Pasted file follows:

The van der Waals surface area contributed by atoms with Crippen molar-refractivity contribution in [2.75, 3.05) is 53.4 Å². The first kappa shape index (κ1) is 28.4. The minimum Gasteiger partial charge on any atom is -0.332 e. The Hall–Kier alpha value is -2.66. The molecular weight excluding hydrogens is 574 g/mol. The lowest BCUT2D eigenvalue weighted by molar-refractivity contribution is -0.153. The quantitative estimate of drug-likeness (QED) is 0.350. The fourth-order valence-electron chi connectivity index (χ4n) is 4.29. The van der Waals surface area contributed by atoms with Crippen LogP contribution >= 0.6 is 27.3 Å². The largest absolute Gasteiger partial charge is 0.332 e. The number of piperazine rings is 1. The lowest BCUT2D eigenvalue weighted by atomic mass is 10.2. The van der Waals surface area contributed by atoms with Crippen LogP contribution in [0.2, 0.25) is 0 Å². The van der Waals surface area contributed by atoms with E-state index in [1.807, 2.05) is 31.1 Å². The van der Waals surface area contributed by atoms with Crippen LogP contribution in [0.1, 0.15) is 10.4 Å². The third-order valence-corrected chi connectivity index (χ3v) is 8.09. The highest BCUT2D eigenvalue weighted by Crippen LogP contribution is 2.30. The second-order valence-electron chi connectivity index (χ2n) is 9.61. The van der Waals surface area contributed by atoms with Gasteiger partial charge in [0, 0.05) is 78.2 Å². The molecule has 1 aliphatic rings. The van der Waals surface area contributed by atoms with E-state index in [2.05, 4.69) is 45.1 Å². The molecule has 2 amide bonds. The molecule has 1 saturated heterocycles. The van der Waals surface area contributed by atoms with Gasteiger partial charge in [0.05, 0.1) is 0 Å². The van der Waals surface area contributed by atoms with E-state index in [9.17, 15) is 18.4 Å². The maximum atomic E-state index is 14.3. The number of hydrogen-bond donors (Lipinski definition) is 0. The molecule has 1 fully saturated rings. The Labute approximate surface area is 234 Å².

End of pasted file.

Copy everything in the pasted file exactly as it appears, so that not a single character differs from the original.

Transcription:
The van der Waals surface area contributed by atoms with Crippen molar-refractivity contribution in [2.75, 3.05) is 53.4 Å². The first kappa shape index (κ1) is 28.4. The minimum Gasteiger partial charge on any atom is -0.332 e. The Hall–Kier alpha value is -2.66. The molecular weight excluding hydrogens is 574 g/mol. The lowest BCUT2D eigenvalue weighted by molar-refractivity contribution is -0.153. The quantitative estimate of drug-likeness (QED) is 0.350. The fourth-order valence-electron chi connectivity index (χ4n) is 4.29. The van der Waals surface area contributed by atoms with Crippen LogP contribution >= 0.6 is 27.3 Å². The largest absolute Gasteiger partial charge is 0.332 e. The number of piperazine rings is 1. The lowest BCUT2D eigenvalue weighted by atomic mass is 10.2. The van der Waals surface area contributed by atoms with Crippen LogP contribution in [0.2, 0.25) is 0 Å². The van der Waals surface area contributed by atoms with E-state index in [1.807, 2.05) is 31.1 Å². The van der Waals surface area contributed by atoms with Crippen LogP contribution in [0.1, 0.15) is 10.4 Å². The third-order valence-corrected chi connectivity index (χ3v) is 8.09. The highest BCUT2D eigenvalue weighted by Crippen LogP contribution is 2.30. The second-order valence-electron chi connectivity index (χ2n) is 9.61. The van der Waals surface area contributed by atoms with Gasteiger partial charge in [0, 0.05) is 78.2 Å². The molecule has 1 aliphatic rings. The van der Waals surface area contributed by atoms with E-state index in [2.05, 4.69) is 45.1 Å². The molecule has 2 amide bonds. The molecule has 1 saturated heterocycles. The van der Waals surface area contributed by atoms with Gasteiger partial charge in [0.05, 0.1) is 0 Å². The van der Waals surface area contributed by atoms with E-state index in [9.17, 15) is 18.4 Å². The maximum atomic E-state index is 14.3. The number of hydrogen-bond donors (Lipinski definition) is 0. The molecule has 1 fully saturated rings. The Labute approximate surface area is 234 Å².